Page 4 - Livestock and Companion Animals
P. 4


                     is an animal without a backbone. Examples of invertebrates include shrimp, crawfish, hon-
                     eybees, spiders, mites, earthworms, and snails.
                        Vertebrates belong to the Phylum Chordata and to the Subphylum Verbrata. They have
                     many common characteristics. They have vertebrae (bones and cartilage) that surround the
                     nerve cord. Bones make up the internal skeleton that provides the body’s framework. Verte-
                     brates have a skull that protects the brain. They also have an axial skeleton made of the
                     backbone and skull. Paired limbs (arms and legs) are attached to the axial skeleton. Finally,
                     muscles provide movement by being attached to the skeleton.


                                                                 Animals are in several classes. The three
                                                               main classes are birds (Aves), bony fish
                                                               (Osteichthyes), and mammals (Mammalia).
                                                               Snakes, shellfish, turtles, and alligators are
                                                               examples in other classes.


                                                                 Some 9,000 species of birds have been
                                                               identified. Birds belong to the class Aves.
             2–4. Birds, such as this Tucan, belong to the class Aves. The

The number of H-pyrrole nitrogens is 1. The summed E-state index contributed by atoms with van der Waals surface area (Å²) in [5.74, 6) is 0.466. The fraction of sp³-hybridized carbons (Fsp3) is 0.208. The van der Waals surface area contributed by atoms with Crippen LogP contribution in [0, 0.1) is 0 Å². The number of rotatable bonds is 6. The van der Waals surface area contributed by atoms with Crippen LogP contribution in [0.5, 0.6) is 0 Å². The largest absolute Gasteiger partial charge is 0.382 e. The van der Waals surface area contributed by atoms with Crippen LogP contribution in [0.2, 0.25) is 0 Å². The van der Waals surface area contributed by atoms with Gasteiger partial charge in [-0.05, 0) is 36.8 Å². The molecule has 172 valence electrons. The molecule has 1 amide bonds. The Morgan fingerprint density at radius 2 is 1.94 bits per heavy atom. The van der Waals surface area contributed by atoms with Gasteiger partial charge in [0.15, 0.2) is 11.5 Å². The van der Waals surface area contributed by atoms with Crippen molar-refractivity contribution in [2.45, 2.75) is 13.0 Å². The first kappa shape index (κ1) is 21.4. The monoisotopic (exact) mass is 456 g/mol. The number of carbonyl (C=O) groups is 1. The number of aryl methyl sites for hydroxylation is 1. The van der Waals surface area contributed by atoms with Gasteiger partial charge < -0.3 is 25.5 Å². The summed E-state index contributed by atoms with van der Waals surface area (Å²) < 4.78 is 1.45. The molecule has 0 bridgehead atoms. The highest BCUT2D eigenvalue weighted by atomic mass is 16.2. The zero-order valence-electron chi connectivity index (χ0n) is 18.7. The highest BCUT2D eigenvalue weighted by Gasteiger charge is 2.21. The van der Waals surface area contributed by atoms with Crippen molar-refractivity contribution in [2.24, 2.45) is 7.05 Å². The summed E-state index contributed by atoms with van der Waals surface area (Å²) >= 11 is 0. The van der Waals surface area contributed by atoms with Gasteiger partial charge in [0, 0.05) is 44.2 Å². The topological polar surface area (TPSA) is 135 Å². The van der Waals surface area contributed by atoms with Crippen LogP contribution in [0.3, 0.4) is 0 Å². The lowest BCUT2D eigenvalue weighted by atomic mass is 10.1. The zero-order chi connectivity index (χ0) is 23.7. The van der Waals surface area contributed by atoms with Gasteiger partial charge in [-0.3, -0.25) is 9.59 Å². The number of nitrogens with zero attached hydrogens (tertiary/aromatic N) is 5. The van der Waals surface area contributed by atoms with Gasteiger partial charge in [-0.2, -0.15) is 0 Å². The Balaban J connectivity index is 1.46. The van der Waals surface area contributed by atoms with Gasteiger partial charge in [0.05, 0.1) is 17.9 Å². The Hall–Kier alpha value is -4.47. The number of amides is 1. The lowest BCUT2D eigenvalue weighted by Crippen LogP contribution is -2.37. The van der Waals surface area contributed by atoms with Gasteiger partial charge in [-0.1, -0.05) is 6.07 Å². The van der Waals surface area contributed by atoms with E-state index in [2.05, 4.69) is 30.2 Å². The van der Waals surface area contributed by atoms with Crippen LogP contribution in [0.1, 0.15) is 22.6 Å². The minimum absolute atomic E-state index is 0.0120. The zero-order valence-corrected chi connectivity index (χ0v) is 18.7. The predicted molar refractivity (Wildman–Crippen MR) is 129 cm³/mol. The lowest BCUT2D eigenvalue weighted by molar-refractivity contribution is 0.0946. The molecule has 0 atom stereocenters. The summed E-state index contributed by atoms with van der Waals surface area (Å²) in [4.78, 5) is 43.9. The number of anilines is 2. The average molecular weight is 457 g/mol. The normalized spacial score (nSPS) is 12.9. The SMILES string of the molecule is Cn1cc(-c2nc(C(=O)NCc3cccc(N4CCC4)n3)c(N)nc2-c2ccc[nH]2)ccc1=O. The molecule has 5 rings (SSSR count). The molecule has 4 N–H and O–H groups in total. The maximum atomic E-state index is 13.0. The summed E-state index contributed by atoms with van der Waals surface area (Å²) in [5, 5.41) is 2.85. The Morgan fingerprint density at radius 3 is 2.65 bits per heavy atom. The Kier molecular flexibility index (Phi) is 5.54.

Tucan is more like other birds than it is like mammals and fish.  Birds can live in the air, on land, or in the
                                                               water. Most birds are wild; a few have been

                                        C A R E E R P R O F I L E

                                                   ANIMAL TRAINER

                         An animal trainer works with animals to help them gain the desired skills to meet human needs.
                       Training varies with the kind of animal and the behavior that is desired. Horses are trained for riding.
                       Mules may be trained to pull a heavy load. Cattle are trained to lead in a show halter or to enter a stan-
                                                                    Animal trainers need a good understanding
                                                                  of the biology of the animals they are working
                                                                  with. They need to understand the nature of the
                                                                  animal and how it responds to human
                                                                  demands. Animal trainers need to be patient
                                                                  and always consider the well-being of an ani-
                                                                  mal. Practical experience with animals is essen-
                                                                  tial. Many animal trainers learn the trade under
                                                                  the direction of an experienced trainer.
                                                                    Jobs for animal trainers are found on farms
                                                                  or ranches where animals are trained. This
                                                                  photo shows a trainer working with a mule to
                                                                  teach it a desired behavior. (Courtesy, Lucky
                                                                  Three Ranch, Inc.)
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